As the Daily News reported in a cover story Feb. 8, 2012, two time-stamped videos placed Speakes miles away from the Oct. 7, 2009, shooting of Timothy "Banger" Ross for which he was charged with first-degree murder. The D.A.'s office had viewed the video and decided to put Speakes on trial anyway.

"Had the detectives and the police continued to do some investigating in the neighborhood for the rest of the day and night, they may have caught the killers," Vernell Rainey, Speakes' grandmother, said after the jury found him not guilty. "But they dropped the ball in my living-room court and left it there."

* In January 2011, murder and weapons charges were formally dropped against Unique Drayton, 27, who was charged with fatally stabbing her roommate on Jefferson Street near 52nd in Overbrook in August 2009. The case fell apart when Common Pleas Judge M. Teresa Sarmina, ruling that Drayton had been held without probable cause, suppressed the confession statement she gave Detective Pitts after being in custody for 41 hours.

"The statement that she made was not voluntarily made, but was the product of psychological coercion," Sarmina said in her November 2010 ruling, according to a court transcript. The judge said she found many things that Pitts said during the suppression hearing "incredible," while she found most of what Drayton said to be "credible."

"I think Detective Pitts is far too aggressive in his interrogation techniques," said public defender Andrea Konow, who represented Drayton with fellow public defender Marit Anderson. "He's a big guy. I think he gets in there and bullies people, and he causes people to say things that may not be true."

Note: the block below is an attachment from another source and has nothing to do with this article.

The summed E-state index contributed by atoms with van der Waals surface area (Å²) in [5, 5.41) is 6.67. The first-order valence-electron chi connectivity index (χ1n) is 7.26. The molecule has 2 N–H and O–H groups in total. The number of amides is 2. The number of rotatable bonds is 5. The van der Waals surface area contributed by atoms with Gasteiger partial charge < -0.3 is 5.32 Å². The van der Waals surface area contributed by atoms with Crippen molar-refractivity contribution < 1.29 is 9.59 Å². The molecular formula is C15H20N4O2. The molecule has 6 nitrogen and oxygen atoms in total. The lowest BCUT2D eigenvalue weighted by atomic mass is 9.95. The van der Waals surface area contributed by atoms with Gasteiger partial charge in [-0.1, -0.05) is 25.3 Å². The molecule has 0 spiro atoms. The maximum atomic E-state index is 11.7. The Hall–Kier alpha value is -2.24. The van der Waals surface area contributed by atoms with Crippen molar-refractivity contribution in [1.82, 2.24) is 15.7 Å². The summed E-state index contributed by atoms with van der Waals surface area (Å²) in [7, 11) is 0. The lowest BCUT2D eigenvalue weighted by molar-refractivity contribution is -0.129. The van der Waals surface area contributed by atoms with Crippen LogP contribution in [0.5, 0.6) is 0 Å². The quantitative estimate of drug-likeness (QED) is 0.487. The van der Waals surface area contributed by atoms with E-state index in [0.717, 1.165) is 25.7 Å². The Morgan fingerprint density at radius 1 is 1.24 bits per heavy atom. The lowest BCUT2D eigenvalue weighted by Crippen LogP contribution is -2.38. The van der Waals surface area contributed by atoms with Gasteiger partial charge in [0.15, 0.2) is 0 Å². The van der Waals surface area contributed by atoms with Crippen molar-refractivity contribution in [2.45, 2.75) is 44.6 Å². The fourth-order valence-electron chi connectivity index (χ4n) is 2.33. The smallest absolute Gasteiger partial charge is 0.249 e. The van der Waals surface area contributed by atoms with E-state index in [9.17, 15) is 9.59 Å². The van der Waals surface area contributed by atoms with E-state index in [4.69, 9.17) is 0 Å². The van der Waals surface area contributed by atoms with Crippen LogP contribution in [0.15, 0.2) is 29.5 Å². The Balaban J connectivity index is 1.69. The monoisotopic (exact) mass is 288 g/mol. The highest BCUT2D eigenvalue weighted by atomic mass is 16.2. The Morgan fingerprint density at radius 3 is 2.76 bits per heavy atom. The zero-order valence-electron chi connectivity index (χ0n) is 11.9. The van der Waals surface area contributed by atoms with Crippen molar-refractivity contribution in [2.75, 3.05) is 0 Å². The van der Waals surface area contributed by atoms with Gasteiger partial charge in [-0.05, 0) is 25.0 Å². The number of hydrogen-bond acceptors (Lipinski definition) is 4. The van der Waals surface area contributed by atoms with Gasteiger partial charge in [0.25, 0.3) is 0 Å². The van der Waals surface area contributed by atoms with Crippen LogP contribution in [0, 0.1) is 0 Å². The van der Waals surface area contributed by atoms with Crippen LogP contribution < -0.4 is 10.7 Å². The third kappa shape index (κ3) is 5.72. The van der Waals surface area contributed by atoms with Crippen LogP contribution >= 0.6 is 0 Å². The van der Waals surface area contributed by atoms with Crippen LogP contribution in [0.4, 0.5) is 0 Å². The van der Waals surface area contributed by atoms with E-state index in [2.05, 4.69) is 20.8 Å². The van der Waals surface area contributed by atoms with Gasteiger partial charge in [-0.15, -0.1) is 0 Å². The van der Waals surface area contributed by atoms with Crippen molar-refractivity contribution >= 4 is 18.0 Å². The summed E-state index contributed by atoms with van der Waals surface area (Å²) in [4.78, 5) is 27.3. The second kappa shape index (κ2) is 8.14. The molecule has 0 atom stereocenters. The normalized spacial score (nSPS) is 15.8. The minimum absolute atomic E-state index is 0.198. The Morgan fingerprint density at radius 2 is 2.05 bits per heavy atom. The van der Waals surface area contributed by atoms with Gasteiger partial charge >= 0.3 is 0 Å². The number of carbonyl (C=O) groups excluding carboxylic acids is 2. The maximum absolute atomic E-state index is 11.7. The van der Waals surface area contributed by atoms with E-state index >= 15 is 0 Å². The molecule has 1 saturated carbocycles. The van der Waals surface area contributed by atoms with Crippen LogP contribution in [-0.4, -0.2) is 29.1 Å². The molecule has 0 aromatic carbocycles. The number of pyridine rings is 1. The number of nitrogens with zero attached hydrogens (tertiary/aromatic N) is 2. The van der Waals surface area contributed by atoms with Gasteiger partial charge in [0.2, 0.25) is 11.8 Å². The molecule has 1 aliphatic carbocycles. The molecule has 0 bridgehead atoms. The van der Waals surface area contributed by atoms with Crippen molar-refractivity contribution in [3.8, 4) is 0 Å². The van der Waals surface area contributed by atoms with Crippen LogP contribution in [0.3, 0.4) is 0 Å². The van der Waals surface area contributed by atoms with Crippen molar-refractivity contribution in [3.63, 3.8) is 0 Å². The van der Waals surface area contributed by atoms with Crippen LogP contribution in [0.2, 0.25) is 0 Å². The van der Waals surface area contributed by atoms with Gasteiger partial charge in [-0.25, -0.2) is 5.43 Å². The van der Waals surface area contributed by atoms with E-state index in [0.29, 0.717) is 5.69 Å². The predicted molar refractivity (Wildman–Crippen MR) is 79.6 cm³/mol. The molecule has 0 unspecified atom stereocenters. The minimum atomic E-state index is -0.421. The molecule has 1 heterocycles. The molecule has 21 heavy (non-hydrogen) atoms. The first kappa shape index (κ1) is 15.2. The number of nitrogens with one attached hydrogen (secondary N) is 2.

As in Pinkney's case, no one else has been arrested for the murders for which Speakes and Drayton once were charged.

"The scariest thing here is that more than one cold-blooded killer is walking the streets of Philadelphia," said Pagano, Pinkney's defense lawyer.

Now he's homeless

Pinkney, who has moved from the Philadelphia area, said the ordeal has left him homeless, unemployed and disgusted by the conduct of the detectives who accused him of murdering his friends.

"It's sad because we hold these officers and detectives to a higher standard because of our safety," Pinkney said.

"People lie to and don't respect the Philadelphia Police Department - or cops, period - because things like this happen. You have people incarcerated and they told the truth. But you didn't want to believe them just because you have a feeling, a hunch. Their lives are taken from them."

Detective Pitts, 43, joined the police force in 1989; Jenkins, 42, came on board in 1995. Homicide Capt. James Clark did not respond to Daily News requests for comment on the allegations made by Pagano and Pinkney against the two detectives.

But Assistant District Attorney Mark Levenberg, who prosecuted Pinkney, said Pinkney "forgot to mention," during more than an hour on the witness stand while being questioned by Pagano, that the detectives assaulted him. He said Pinkney had no injuries where he said he'd been hit.

Levenberg said Pinkney's lawyers are to blame for his four-year wait to be tried because they kept asking for postponements.

"I disagree with the verdict. I'm not going to engage in a guessing game about why the jury did as it did. The evidence was pretty clear," said Levenberg, who found no fault with the behavior of Pitts and Jenkins.

"I think being a homicide detective is a difficult job. I think that the evidence all speaks for itself. I don't believe that that statement was coerced. I think the defendant lied about some things on the stand."

Who was the killer?

If Nafis Pinkney didn't kill Jonathan Pitts and Nakeisha Finks, then who did?

In the statement taken by detectives Pitts and Jenkins the day after the slayings, Pinkney identified the gunmen as Lenny Walker and Milton "June" Martin, two neighborhood men who he said agreed to rob Jonathan Pitts' home of drug money.

"I told Lenny how to get into Jon's house and where I thought the money was at inside the house," Pinkney is quoted as saying in the confession statement.